There was a lot of marketing fluff written around how the “woven carbon fibre arms of the PX7 mimic the strength and agility of the fastest vehicles in the world, channelling pure sound to you…” Strong they may have been, but unfortunately it proved difficult to achieve anything other than a patchy mottled matte grey finish on the material, rather less luxurious than may have been hoped.
The new Px7 S2 looks lovelier, and is notably uniform, in that Bowers & WIlkins is able to colour every element of the exterior, so that the black model is all-black (bar some chrome highlighting), while the blue model is entirely blue from its cups to its struts to its cushions, and the grey is similarly all-grey.
Our sample was in the black, looking sophisticated and understated, shall we say, clearly posh but no bling required given that the large ‘Bowers & Wilkins’ branding on each headcup will advertise your impeccable taste quite sufficiently.
The headshells and headband retain the tightly woven fabric which has a stain and moisture-repellant coating (cleanable, says B&W, by a gentle wipe or dab from a soft, damp microfibre cloth) and there are improved memory foam earpads, while those new yokes are now formed to swivel in either direction when you drop the headphones to your neck or fit them into the provided hard carrycase. There’s no second hinge-fold to go foetal, however, so the case remains somewhat larger than the equivalent for, say, Sony’s noise-cancellers.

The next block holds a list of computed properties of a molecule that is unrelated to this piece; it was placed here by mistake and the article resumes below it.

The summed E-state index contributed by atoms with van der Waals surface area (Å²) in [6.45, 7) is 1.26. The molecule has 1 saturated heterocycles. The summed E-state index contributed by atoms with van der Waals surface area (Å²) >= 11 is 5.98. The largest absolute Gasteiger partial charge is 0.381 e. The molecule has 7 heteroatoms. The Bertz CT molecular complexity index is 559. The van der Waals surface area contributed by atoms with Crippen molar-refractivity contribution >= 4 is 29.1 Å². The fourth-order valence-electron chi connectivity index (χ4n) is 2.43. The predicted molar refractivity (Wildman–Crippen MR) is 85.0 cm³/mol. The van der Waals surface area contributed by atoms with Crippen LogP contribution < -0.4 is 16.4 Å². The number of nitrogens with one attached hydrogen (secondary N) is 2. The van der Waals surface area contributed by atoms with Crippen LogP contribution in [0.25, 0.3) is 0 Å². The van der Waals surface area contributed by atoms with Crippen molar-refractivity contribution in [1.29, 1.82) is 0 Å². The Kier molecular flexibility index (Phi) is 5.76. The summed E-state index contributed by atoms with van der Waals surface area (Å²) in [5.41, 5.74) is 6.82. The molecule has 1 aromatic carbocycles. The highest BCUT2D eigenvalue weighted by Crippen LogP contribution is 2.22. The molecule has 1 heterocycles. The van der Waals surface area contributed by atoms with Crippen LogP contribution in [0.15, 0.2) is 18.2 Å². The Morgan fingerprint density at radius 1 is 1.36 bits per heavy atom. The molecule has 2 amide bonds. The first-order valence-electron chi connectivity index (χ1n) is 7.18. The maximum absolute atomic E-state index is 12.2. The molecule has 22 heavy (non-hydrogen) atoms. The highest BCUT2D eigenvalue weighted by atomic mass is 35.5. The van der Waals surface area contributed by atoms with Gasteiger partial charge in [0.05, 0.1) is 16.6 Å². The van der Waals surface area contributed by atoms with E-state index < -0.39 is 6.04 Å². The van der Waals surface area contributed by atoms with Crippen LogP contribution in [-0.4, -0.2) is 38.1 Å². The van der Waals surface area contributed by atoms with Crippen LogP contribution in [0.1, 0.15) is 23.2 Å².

The new Px7s sit for long periods just as comfortably as the previous model – the weight is almost unchanged from the previous model at 307g (down from 310g) but there has been a useful shaving of size, the headphones now some 3cm smaller in each dimension.
This is possible partly thanks to a new slightly smaller drive unit in the new PX7 compared with old, down from an oversized 43.7mm diameter to a more conventional 40mm, here described as a bio-cellulose driver (standard plant cellulose, we think, rather than the far more expensive type grown rather alarmingly by bacteria in vast vats).
A resin is also used on the cone to enhance stiffness; a speaker-style large roll surround is fitted as well, to assist linearity and reduce harmonic distortion, while its 20mm voice coil (up from 15mm in the original PX7) is wrapped around a Kapton (a Dupont polymer) former rather than paper; together with the thin mesh used to minimise coloration, Bowers & Wilkins says this driver system has better resolution and reduced distortion over the previous model, with a smoother high frequency curve.